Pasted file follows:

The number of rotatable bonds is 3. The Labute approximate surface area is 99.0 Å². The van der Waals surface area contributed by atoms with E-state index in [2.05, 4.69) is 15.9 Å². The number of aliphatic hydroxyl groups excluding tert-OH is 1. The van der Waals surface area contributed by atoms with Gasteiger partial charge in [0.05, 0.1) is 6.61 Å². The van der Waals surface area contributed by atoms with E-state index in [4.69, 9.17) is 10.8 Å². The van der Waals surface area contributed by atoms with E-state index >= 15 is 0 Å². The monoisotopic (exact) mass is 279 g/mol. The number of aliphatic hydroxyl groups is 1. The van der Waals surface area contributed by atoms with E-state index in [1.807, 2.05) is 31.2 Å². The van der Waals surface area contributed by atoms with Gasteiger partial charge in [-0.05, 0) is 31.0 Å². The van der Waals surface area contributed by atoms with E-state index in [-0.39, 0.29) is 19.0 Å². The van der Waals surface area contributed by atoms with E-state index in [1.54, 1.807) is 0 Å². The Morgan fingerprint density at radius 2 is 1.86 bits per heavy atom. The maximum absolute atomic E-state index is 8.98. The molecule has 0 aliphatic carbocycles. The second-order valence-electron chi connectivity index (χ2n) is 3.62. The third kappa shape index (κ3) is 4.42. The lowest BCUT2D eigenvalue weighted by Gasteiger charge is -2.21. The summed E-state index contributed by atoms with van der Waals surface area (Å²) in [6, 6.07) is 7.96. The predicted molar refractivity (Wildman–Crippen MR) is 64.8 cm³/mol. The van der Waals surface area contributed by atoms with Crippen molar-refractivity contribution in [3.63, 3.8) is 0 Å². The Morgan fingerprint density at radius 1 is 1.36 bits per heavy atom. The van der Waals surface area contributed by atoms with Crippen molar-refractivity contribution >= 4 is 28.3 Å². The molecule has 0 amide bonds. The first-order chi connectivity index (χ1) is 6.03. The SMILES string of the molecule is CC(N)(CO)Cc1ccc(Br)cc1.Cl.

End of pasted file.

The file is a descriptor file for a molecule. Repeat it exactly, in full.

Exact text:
The number of rotatable bonds is 3. The Labute approximate surface area is 99.0 Å². The van der Waals surface area contributed by atoms with E-state index in [2.05, 4.69) is 15.9 Å². The number of aliphatic hydroxyl groups excluding tert-OH is 1. The van der Waals surface area contributed by atoms with Gasteiger partial charge in [0.05, 0.1) is 6.61 Å². The van der Waals surface area contributed by atoms with E-state index in [4.69, 9.17) is 10.8 Å². The van der Waals surface area contributed by atoms with E-state index >= 15 is 0 Å². The monoisotopic (exact) mass is 279 g/mol. The number of aliphatic hydroxyl groups is 1. The van der Waals surface area contributed by atoms with E-state index in [1.807, 2.05) is 31.2 Å². The van der Waals surface area contributed by atoms with Gasteiger partial charge in [-0.05, 0) is 31.0 Å². The van der Waals surface area contributed by atoms with E-state index in [-0.39, 0.29) is 19.0 Å². The van der Waals surface area contributed by atoms with E-state index in [1.54, 1.807) is 0 Å². The Morgan fingerprint density at radius 2 is 1.86 bits per heavy atom. The maximum absolute atomic E-state index is 8.98. The molecule has 0 aliphatic carbocycles. The second-order valence-electron chi connectivity index (χ2n) is 3.62. The third kappa shape index (κ3) is 4.42. The lowest BCUT2D eigenvalue weighted by Gasteiger charge is -2.21. The summed E-state index contributed by atoms with van der Waals surface area (Å²) in [6, 6.07) is 7.96. The predicted molar refractivity (Wildman–Crippen MR) is 64.8 cm³/mol. The van der Waals surface area contributed by atoms with Crippen molar-refractivity contribution in [3.63, 3.8) is 0 Å². The Morgan fingerprint density at radius 1 is 1.36 bits per heavy atom. The van der Waals surface area contributed by atoms with Crippen molar-refractivity contribution >= 4 is 28.3 Å². The molecule has 0 amide bonds. The first-order chi connectivity index (χ1) is 6.03. The SMILES string of the molecule is CC(N)(CO)Cc1ccc(Br)cc1.Cl.